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Snapshot: Dali's San Yue Jie

By in Travel on

Tough shopping choices on San Yue Jie.
Tough shopping choices on San Yue Jie.

On the third full moon of the lunar calendar, the circus comes to Dali. Ok, it's not exactly a circus, but it sure looks like one. San Yue Jie (三月街), or "Third Month Street", is the biggest festival of the year for the local Bai people. If you're wondering why the festival uses the word jie (), meaning 'street', and not jie (), meaning 'festival', that's because the celebration is named after the street on which the giant marketplace sets up.

Horse racing is also an integral part of the festivities.
Horse racing is also an integral part of the festivities.

Merchants come from far and wide to sell an interesting array of items — everything from ethnic minority garb to endangered animal parts. If the chaotic street market isn't for you, there's also horse racing, archery, and other competitions throughout the day. The festivities begin on the night before the full moon and last for an entire week. Below are a few of the sites from the festival, which wrapped up earlier this month.

The street after which the festival is named, which hosts the massive market.
The street after which the festival is named, which hosts the massive market.
The Dali Derby — no mint juleps, but plenty of awesome hats.
The Dali Derby — no mint juleps, but plenty of awesome hats.
To drum up business, these guys sang and danced while cooking shaokao.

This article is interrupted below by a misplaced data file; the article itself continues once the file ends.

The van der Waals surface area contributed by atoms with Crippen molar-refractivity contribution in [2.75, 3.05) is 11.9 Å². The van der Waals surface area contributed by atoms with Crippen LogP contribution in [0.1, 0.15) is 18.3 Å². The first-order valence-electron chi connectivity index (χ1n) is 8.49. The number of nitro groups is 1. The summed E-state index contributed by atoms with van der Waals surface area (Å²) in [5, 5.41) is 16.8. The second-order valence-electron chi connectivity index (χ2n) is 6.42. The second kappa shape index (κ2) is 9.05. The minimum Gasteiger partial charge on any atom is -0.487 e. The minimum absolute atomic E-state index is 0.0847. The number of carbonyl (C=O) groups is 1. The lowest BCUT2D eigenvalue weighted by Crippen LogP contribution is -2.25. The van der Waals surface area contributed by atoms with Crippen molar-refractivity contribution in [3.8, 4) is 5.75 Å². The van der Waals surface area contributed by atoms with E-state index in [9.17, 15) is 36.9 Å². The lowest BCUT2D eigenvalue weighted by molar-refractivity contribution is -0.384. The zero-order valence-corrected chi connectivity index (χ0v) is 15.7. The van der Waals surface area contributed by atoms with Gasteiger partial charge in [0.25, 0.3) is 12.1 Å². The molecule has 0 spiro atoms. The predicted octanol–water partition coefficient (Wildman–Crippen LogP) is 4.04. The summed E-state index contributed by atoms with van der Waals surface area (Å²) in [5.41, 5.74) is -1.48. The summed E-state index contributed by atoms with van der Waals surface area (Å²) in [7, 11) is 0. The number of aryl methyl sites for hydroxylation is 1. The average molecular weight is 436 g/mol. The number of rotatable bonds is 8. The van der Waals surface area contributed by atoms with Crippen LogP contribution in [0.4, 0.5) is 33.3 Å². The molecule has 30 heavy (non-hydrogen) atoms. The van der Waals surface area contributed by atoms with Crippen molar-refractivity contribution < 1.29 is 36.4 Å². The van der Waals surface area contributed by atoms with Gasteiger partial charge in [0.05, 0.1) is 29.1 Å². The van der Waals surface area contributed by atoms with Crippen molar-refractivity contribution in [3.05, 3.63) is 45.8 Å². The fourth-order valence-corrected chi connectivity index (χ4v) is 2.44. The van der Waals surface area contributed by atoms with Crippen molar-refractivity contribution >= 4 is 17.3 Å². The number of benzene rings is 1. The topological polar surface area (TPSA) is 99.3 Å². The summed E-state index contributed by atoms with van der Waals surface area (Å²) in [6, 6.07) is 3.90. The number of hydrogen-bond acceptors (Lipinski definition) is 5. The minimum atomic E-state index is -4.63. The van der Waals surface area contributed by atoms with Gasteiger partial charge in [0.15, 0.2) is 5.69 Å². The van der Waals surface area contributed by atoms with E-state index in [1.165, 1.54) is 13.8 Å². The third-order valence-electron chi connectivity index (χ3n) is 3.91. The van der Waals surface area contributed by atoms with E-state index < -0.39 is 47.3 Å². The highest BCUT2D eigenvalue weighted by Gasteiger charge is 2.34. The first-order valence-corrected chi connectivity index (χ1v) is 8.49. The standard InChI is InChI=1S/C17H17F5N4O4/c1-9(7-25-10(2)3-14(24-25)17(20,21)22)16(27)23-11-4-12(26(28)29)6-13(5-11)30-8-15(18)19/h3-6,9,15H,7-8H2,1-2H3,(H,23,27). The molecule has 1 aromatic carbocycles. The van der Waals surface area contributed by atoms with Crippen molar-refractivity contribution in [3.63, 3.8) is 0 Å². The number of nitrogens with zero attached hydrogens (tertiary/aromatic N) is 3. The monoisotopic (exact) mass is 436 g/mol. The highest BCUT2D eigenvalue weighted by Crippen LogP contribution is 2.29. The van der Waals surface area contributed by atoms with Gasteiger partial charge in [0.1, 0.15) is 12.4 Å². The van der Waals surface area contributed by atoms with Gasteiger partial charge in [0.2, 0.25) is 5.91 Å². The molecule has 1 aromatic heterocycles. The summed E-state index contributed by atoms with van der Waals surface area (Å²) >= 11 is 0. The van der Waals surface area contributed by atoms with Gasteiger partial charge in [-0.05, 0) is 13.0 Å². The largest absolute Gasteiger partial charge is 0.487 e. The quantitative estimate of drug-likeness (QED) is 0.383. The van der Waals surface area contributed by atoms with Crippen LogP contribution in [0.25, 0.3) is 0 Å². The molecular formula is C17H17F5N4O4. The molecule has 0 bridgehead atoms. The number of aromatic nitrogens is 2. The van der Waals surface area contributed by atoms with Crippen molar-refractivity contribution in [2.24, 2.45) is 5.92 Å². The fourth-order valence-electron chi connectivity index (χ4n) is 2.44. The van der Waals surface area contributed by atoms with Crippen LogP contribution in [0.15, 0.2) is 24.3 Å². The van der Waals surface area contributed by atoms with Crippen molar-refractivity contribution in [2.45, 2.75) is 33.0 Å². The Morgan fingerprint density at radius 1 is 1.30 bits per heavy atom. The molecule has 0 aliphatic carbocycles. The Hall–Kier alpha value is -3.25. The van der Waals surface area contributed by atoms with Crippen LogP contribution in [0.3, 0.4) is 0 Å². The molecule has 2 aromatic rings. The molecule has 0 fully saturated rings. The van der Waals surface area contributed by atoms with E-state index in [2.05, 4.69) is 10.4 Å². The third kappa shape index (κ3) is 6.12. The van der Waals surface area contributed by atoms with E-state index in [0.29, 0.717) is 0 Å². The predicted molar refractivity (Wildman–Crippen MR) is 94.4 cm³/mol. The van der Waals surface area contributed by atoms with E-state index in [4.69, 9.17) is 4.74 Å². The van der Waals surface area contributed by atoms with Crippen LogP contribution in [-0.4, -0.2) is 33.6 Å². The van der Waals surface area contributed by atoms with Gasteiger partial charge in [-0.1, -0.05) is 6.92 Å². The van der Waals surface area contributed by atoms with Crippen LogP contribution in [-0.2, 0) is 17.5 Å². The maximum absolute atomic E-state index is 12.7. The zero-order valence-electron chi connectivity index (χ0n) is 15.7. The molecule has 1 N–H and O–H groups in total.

To drum up business, these guys sang and danced while cooking shaokao.
Aesthetics are a big part of each shop's setup.
Aesthetics are a big part of each shop's setup.
Vendors line the streets, selling just about everything one can imagine.
Vendors line the streets, selling just about everything one can imagine.
San Yue Jie sure is tiring for everyone involved.
San Yue Jie sure is tiring for everyone involved.
Thrilled to be selling fruit drinks at the party.
Thrilled to be selling fruit drinks at the party.
Staying cool in the bright Dali sunlight any way one can.
Staying cool in the bright Dali sunlight any way one can.
The police — hard at work, as usual.
The police — hard at work, as usual.
You'll see plenty of Burmese shop keeps in their traditional longyi.
You'll see plenty of Burmese shop keeps in their traditional longyi.
Put on your Sunday best before heading out to the festival.
Put on your Sunday best before heading out to the festival.

GoKunming contributor Sasha Savinov is a freelance writer, photographer, and videographer based in Kunming. For more of his work, you can check out the Chinese Language & Culture Blog or his own website — Grateful Gypsies — where he covers living in China, backpacking in Souteast Asia, and American music festivals, for a start.

Images: Sasha Savinov

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